Carpenter embraces pole chaos for Indy 500

Published on NewsOK Modified: May 22, 2014 at 12:51 pm •  Published: May 22, 2014

INDIANAPOLIS (AP) — Every night this week has something different in store for Ed Carpenter.

There was the appearance with golfer Fuzzy Zoeller, whose spirits brand sponsors his car, at a liquor store Monday night. There was a celebrity bartending turn at a posh steakhouse Wednesday night. More appearances were scheduled around Indianapolis on Thursday and Friday.

It comes with being the hometown hero, the kid who spent his childhood racing around Gasoline Alley, went to school at Butler University and dreamed of winning at the Brickyard.

It also comes with sitting on the pole for the Indy 500.

But if there is anybody who can deal with all the commotion, it may be Carpenter, with his unflappable nature and aw-shucks attitude. Ernie Els may be known as the Big Easy for the golfer's laidback demeanor, but a fitting moniker for Carpenter might simply be, "Easy Ed."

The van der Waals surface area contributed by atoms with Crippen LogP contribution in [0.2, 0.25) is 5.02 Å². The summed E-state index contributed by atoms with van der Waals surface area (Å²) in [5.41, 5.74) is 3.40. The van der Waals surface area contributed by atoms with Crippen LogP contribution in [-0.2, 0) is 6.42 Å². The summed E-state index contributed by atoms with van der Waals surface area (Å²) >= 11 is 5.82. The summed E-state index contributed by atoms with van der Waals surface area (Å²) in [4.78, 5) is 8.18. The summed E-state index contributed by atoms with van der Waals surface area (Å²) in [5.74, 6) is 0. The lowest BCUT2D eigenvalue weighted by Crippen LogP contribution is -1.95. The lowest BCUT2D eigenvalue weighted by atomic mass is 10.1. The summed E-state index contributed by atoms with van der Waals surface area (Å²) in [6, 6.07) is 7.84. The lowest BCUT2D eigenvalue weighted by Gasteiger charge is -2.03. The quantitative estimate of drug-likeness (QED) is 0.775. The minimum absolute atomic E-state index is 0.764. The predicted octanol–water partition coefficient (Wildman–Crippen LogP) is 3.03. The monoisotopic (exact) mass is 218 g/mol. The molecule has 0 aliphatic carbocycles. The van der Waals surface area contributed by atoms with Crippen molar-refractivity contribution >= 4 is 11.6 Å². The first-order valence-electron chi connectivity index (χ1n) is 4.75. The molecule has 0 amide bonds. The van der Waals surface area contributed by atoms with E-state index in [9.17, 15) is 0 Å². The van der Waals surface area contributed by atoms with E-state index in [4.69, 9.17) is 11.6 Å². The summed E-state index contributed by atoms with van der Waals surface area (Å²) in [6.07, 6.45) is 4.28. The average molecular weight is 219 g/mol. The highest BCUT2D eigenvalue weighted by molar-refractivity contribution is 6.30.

"It's a busy week, and a fun week," Carpenter told The Associated Press while rushing between appearances, where he's signed so many autographs his hand must have hurt. "But when you're on the front row, it can end up putting some unwarranted pressure on you."

Carpenter wasn't always so placid. He had quite a temper when he was younger, a fiery streak that still occasionally flares up when he's in the midst of a tense race.

But the stepson of series founder Tony George, whose family traces its roots to the purchase of Indianapolis Motor Speedway after World War II, Carpenter made a conscious effort to change. Having kids was a part of it — he wanted to be a role model for Makenna, Ryder and Cruz.

"When I was younger, I didn't control my emotions well enough," Carpenter explained. "It's something I've tried to get better at as I've gotten older, not only in racing but life. My family and kids have made me a lot better person and in turn made me a better driver."

There are other reasons the 33-year-old Carpenter has been able to deal with the chaos that surrounds the pole. For one thing, he went through this entire exercise a year ago.

Back then, he was a one-car team — he's added a second car driven by J.R. Hildebrand this year. And when he landed on the pole, it came as a surprise to him as much as anybody.

When he looks back at the entire race week, he realizes everything was a bit overwhelming.

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